UPDATE: As of 11/15/2023, the USDA has published an updated Plant Hardiness Zone map that covers the 1991-2020 period, which includes a lot of the warmest years on record for the US. This map shows more detail than the old map and generally increases the zones in most areas by maybe a half-category. It also now includes Canada and Mexico. You can see it and read about it at USDA Plant Hardiness Zone Map | USDA Plant Hardiness Zone Map.
One of the first questions a gardener should ask when they are considering adding new plants to their garden is whether the plants can survive and thrive in the weather and climate conditions in their yard. One of the most useful tools for this is the USDA Plant Hardiness Zone designation. It provides a quick snapshot of the coldest weather the location is likely to experience, a key factor for how well the plants will survive in that area.
What are plant hardiness zones?
Plant hardiness zones are based on the average annual minimum winter temperature at a location. For simplicity the zones are based on 10-degree Fahrenheit ranges. Each zone is further subdivided into “a” and “b” categories for the colder and warmer halves of the range. You can see the temperature ranges listed on the USDA Plant Hardiness Zone Map website, which also includes a link to an interactive map that will help you determine what zone your location is in. My home in Athens GA is listed as being in zone 8a, which has an average annual minimum temperature range of 10-15 degrees F. Linda provided good descriptions of how to use the zones in this blog in 2019 in A Gardener’s Primer to Cold Hardiness, Part 1 and Part 2.
How accurate is the USDA Plant Hardiness Zone map?
The latest official version of the map was published in 2012 and showed that most areas had experienced a half-zone change to a warmer zone from the previous map because of rising temperatures. There has been no new map since that time but as temperatures have continued to rise it seems pretty clear to me that the current map is outdated. And in fact, even back in 2012 shortly after it was published, Bert Clegg posted an article in this blog showing that the 2012 map was likely already outdated when it was published because it was based on a 30-year average in an era when temperatures are rising and minimum temperatures are rising much faster than maximum temperatures due to increases in humidity and urbanization.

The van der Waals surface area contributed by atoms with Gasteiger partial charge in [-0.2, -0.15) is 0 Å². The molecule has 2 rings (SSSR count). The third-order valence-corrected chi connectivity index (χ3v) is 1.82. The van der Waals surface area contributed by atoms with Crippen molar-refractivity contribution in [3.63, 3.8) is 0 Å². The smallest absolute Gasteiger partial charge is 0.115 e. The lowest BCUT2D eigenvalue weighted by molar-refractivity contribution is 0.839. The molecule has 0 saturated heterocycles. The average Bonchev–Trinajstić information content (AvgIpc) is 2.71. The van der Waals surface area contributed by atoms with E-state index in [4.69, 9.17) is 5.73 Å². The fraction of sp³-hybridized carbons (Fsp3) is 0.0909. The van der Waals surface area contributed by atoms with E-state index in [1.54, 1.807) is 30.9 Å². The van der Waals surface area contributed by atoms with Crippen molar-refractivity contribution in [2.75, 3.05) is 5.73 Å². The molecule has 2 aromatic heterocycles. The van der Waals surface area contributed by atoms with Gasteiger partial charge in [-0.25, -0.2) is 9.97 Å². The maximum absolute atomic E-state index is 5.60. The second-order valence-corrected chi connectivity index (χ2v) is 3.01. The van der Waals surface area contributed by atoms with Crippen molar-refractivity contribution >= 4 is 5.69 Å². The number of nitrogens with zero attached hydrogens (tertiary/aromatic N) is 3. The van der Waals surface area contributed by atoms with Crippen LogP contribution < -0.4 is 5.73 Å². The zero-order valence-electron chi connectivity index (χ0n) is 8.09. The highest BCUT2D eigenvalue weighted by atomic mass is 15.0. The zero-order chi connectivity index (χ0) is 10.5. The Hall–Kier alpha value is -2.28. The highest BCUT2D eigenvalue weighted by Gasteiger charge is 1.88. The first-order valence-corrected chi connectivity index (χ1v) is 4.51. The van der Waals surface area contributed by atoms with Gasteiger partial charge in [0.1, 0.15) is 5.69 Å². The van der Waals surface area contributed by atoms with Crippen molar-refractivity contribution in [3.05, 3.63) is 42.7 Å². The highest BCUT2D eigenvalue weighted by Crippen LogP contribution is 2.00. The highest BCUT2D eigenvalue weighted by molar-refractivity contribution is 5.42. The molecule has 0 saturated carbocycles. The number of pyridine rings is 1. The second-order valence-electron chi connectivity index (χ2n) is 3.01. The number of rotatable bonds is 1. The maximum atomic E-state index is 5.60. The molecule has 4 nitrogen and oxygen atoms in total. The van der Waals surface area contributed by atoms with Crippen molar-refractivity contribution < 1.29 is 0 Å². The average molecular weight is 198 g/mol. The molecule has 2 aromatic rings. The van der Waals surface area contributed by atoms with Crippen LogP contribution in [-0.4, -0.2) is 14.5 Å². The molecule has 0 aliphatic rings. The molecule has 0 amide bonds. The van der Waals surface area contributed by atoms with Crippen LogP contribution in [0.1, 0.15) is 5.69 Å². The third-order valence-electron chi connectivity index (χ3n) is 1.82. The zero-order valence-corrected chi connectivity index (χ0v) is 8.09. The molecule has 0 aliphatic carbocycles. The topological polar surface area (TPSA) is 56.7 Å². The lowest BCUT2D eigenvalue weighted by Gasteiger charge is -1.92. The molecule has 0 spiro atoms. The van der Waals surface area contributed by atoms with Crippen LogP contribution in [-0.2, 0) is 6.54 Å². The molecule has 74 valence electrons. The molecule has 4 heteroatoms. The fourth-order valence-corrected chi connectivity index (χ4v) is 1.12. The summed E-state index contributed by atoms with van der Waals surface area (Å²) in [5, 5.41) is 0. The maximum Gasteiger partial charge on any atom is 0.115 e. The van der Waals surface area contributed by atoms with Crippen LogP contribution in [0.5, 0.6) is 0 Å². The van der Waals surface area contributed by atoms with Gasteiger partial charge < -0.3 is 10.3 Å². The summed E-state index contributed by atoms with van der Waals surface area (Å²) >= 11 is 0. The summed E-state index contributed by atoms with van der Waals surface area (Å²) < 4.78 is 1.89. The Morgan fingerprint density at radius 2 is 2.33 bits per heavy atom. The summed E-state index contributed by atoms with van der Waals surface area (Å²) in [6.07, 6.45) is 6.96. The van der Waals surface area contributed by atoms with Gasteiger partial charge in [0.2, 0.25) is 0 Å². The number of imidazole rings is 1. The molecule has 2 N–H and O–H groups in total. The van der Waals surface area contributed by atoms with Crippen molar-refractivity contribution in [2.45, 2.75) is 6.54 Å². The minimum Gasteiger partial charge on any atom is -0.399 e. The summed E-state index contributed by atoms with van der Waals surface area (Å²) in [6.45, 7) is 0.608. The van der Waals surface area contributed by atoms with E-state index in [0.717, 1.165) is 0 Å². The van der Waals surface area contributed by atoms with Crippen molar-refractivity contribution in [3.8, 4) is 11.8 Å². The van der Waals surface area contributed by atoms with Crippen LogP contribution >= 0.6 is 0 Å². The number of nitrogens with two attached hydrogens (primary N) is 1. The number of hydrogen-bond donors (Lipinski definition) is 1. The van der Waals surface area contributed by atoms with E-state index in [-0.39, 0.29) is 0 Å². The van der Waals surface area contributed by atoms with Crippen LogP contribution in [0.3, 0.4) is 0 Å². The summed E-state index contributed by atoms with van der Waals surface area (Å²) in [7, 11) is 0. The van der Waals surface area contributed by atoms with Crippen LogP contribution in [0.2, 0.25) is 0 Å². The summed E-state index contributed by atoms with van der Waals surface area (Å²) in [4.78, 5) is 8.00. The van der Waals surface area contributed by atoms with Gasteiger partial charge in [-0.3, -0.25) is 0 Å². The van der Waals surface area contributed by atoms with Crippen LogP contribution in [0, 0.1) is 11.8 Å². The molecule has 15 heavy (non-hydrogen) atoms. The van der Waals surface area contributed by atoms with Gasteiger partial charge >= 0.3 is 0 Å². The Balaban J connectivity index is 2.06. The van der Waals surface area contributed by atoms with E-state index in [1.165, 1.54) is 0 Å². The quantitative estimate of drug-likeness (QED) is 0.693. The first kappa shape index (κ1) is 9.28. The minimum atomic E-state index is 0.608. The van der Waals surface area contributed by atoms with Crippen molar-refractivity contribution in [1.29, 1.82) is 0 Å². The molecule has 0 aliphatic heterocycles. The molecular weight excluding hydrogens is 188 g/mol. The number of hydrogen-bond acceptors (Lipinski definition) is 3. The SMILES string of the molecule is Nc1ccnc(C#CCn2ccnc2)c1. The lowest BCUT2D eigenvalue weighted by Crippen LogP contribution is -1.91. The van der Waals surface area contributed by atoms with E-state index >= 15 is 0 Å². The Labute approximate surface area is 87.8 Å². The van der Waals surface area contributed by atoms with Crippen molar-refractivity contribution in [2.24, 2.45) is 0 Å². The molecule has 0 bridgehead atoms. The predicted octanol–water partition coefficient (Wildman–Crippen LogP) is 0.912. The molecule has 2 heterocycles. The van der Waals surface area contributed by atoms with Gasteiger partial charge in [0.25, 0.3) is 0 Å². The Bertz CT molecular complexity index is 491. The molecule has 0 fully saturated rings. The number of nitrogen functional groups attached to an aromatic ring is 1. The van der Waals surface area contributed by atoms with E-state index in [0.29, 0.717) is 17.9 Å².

We need to be a little bit careful with this comparison because the average minimum temperature is not the same thing as the average annual minimum temperature. The average minimum temperature is the average of all the daily minimums in a specified time period, while the average annual minimum temperature is the average of the single lowest daily temperature that occurred each year. You can have a fairly warm winter which still experiences an extreme cold outbreak that has a very low minimum temperature on one or two days. In fact, December 2022 had exactly that situation with the fiercely cold outbreak that occurred right around Christmas across a lot of the eastern United States. The extremely cold air was barely seen in the winter average temperature at all since February 2023 was extremely warm for most of the month and washed out the impact of the extreme cold since it occurred over just a few days in the average. But it certainly caused a lot of damage to plants that were exposed to the frigid air on those few icy days! If the 2012 map was outdated when it was published, it is surely more out of date now after an additional decade with some of the warmest years on record.